Army awards FLRAA competitive demonstration and risk-reduction OTAs

By Jaspreet Gill / March 16, 2020 at 7:09 PM

The Army announced today Bell and Sikorsky have been awarded contracts for the competitive demonstration and risk-reduction phase of the Future Long Range Assault Aircraft, a part of the service’s future vertical lift modernization priority.

According to a March 16 Army press release, the program executive office for aviation awarded the CDRR contracts through other transaction authority agreements for FLRAA, the future replacement for the UH-60 Black Hawk helicopter.

The CDRR phase will extend over two years and will “include initial conceptual designs, requirements feasibility and trade studies using model based systems engineering,” according to the release. A downselect for FLRAA is scheduled for 2022.

On a call with reporters on March 17, Col. David Phillips, project manager for FLRAA, said Sikorsky's contract was worth $97 million while Bell's contract was $84 million. Both contracts extend through the two-year CDRR phase. 

"Ultimately, this information and industry feedback are vital to understanding the performance, cost, affordability, schedule risks and trades needed to successfully execute the FLRAA program," Patrick Mason, program executive officer for aviation, said in a statement.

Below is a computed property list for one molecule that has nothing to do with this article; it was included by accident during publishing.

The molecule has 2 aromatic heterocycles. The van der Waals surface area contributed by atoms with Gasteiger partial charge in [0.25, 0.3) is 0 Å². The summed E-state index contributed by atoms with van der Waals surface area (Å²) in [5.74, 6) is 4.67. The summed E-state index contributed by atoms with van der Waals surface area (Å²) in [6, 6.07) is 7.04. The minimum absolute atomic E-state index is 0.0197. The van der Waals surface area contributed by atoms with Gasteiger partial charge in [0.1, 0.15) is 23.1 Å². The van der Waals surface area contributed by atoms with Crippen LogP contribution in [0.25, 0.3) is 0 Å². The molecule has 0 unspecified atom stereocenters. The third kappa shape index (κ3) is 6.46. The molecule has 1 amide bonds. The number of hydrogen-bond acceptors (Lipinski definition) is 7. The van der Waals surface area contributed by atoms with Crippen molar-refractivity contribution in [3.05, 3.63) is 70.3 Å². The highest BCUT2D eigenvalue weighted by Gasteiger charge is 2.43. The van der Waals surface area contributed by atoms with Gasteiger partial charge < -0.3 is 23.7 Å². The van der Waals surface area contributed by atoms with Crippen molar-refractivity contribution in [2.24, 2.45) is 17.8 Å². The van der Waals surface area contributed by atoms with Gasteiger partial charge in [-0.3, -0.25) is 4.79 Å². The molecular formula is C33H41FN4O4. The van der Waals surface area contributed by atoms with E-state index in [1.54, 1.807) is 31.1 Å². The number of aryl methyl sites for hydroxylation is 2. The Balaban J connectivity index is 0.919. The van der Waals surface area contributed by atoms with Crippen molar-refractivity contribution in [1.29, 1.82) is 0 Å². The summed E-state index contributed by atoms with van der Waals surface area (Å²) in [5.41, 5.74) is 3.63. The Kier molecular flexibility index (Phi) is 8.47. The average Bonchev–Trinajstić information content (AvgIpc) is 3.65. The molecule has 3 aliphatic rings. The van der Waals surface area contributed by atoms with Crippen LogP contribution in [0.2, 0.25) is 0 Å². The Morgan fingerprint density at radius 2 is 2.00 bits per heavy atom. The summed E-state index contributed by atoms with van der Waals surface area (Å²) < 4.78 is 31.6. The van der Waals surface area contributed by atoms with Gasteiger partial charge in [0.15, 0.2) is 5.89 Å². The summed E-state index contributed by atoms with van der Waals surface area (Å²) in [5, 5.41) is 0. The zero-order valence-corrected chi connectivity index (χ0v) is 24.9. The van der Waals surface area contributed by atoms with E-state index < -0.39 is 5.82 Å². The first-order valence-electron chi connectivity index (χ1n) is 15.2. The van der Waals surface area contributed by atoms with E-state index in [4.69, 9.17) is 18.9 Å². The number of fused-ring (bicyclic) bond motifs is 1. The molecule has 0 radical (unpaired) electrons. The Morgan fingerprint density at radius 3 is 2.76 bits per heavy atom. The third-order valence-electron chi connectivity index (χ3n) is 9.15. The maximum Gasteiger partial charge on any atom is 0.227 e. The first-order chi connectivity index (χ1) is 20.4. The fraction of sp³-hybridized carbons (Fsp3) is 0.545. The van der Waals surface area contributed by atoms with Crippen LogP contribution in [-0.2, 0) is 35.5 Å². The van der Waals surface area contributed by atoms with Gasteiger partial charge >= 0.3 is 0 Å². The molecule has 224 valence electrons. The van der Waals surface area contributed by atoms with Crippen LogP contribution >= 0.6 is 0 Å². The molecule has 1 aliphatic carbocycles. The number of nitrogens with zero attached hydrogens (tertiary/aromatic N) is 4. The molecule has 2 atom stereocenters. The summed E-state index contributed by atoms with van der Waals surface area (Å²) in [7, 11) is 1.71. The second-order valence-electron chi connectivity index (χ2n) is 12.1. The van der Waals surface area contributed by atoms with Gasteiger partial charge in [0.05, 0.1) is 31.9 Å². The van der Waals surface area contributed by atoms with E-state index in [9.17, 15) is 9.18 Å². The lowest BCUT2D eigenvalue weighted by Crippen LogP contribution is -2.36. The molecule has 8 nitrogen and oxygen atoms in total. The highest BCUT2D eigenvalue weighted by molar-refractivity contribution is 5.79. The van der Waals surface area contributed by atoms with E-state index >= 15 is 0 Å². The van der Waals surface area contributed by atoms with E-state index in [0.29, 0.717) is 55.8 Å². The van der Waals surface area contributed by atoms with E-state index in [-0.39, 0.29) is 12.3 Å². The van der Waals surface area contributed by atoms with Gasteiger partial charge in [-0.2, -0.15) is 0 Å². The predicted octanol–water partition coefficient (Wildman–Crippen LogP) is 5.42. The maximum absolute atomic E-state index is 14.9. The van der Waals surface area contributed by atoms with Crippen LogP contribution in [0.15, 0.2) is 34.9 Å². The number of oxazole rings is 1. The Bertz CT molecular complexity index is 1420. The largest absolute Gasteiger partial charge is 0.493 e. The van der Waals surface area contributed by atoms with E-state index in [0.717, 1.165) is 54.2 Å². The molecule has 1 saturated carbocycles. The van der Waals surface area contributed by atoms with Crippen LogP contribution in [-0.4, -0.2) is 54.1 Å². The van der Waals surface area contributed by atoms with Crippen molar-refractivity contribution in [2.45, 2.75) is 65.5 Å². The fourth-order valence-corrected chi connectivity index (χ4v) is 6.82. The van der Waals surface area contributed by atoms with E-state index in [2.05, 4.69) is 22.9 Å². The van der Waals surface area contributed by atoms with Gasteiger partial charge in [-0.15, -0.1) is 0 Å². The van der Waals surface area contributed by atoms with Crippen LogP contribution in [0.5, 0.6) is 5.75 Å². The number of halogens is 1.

Bell flew its FLRAA prototype, the V-280 Valor, earlier this year at the company’s flight research center in Arlington, TX. The aircraft boasts autonomous flying capabilities and reaches speeds up to 300 knots.

“This is an important milestone in the history of Bell and Army aviation,” Keith Flail, vice president for advanced vertical lift systems at Bell, said in a statement. “The next phase is an opportunity for this team to build on the success of the last six years and continue to bring the proof that we can provide transformative capabilities to our Army in line with their stated goal of 2030.”

Sikorsky’s prototype, the SB-1 Defiant, had its first public flying demo last month in West Palm Beach, FL. The 23,000-pound aircraft can reach speeds up to 200 knots and has “virtually the same operating footprint” as the UH-60, according to Jay Macklin, Sikorsky’s business development director for Future Vertical Lift.

The Sikorsky-Boeing team said in a statement it is "confident we will deliver a producible FLRAA aircraft that is survivable, affordable, sustainable and provides Army aviators strategic day one battlefield advantages."

According to the release, PEO Aviation will be working with industry in the digital engineering environment ahead of downselecting for the program of record, which is slated to be chosen in 2022, to “ensure the Army understands the performance, cost and schedule risks, requirement trades and affordability needed to achieve a first unit equipped in [fiscal year] 2030.”

Army spokeswoman Sarah Tate told Inside Defense last month the CDRR “will inform the refinement of the capability requirements, system performance specification and identify risk areas.”